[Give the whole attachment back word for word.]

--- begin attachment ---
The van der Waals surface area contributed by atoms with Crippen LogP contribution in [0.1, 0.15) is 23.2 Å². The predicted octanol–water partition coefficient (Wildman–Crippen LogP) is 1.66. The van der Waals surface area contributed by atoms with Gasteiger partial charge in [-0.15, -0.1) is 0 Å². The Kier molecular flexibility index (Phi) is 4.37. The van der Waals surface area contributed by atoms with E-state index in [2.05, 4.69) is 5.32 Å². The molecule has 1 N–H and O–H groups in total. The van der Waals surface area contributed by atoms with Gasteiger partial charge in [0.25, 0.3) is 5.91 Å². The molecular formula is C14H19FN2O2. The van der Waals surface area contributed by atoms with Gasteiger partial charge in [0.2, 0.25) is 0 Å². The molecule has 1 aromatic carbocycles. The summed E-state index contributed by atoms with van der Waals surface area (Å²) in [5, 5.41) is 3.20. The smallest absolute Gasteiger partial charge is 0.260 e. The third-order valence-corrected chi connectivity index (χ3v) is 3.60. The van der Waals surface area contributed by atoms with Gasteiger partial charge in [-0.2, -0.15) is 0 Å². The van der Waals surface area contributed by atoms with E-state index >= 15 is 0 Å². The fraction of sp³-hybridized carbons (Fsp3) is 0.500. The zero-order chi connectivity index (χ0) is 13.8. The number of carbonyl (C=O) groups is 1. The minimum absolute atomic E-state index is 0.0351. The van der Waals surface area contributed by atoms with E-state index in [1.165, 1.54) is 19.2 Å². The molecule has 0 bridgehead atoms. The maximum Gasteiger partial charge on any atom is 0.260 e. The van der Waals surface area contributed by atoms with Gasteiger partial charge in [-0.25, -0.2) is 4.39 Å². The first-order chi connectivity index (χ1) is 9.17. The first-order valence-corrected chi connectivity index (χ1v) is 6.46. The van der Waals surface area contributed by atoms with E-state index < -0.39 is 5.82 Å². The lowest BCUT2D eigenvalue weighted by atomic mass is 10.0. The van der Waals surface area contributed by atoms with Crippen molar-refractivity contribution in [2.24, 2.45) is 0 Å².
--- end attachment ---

The van der Waals surface area contributed by atoms with Crippen LogP contribution in [0.1, 0.15) is 23.2 Å². The predicted octanol–water partition coefficient (Wildman–Crippen LogP) is 1.66. The van der Waals surface area contributed by atoms with Gasteiger partial charge in [-0.15, -0.1) is 0 Å². The Kier molecular flexibility index (Phi) is 4.37. The van der Waals surface area contributed by atoms with E-state index in [2.05, 4.69) is 5.32 Å². The molecule has 1 N–H and O–H groups in total. The van der Waals surface area contributed by atoms with Gasteiger partial charge in [0.25, 0.3) is 5.91 Å². The molecular formula is C14H19FN2O2. The van der Waals surface area contributed by atoms with Gasteiger partial charge in [0.2, 0.25) is 0 Å². The molecule has 1 aromatic carbocycles. The summed E-state index contributed by atoms with van der Waals surface area (Å²) in [5, 5.41) is 3.20. The smallest absolute Gasteiger partial charge is 0.260 e. The third-order valence-corrected chi connectivity index (χ3v) is 3.60. The van der Waals surface area contributed by atoms with Gasteiger partial charge in [-0.2, -0.15) is 0 Å². The van der Waals surface area contributed by atoms with E-state index >= 15 is 0 Å². The fraction of sp³-hybridized carbons (Fsp3) is 0.500. The zero-order chi connectivity index (χ0) is 13.8. The number of carbonyl (C=O) groups is 1. The minimum absolute atomic E-state index is 0.0351. The van der Waals surface area contributed by atoms with E-state index in [1.165, 1.54) is 19.2 Å². The molecule has 0 bridgehead atoms. The maximum Gasteiger partial charge on any atom is 0.260 e. The van der Waals surface area contributed by atoms with Gasteiger partial charge in [-0.25, -0.2) is 4.39 Å². The first-order chi connectivity index (χ1) is 9.17. The first-order valence-corrected chi connectivity index (χ1v) is 6.46. The van der Waals surface area contributed by atoms with E-state index < -0.39 is 5.82 Å². The lowest BCUT2D eigenvalue weighted by atomic mass is 10.0. The van der Waals surface area contributed by atoms with Crippen molar-refractivity contribution in [2.24, 2.45) is 0 Å².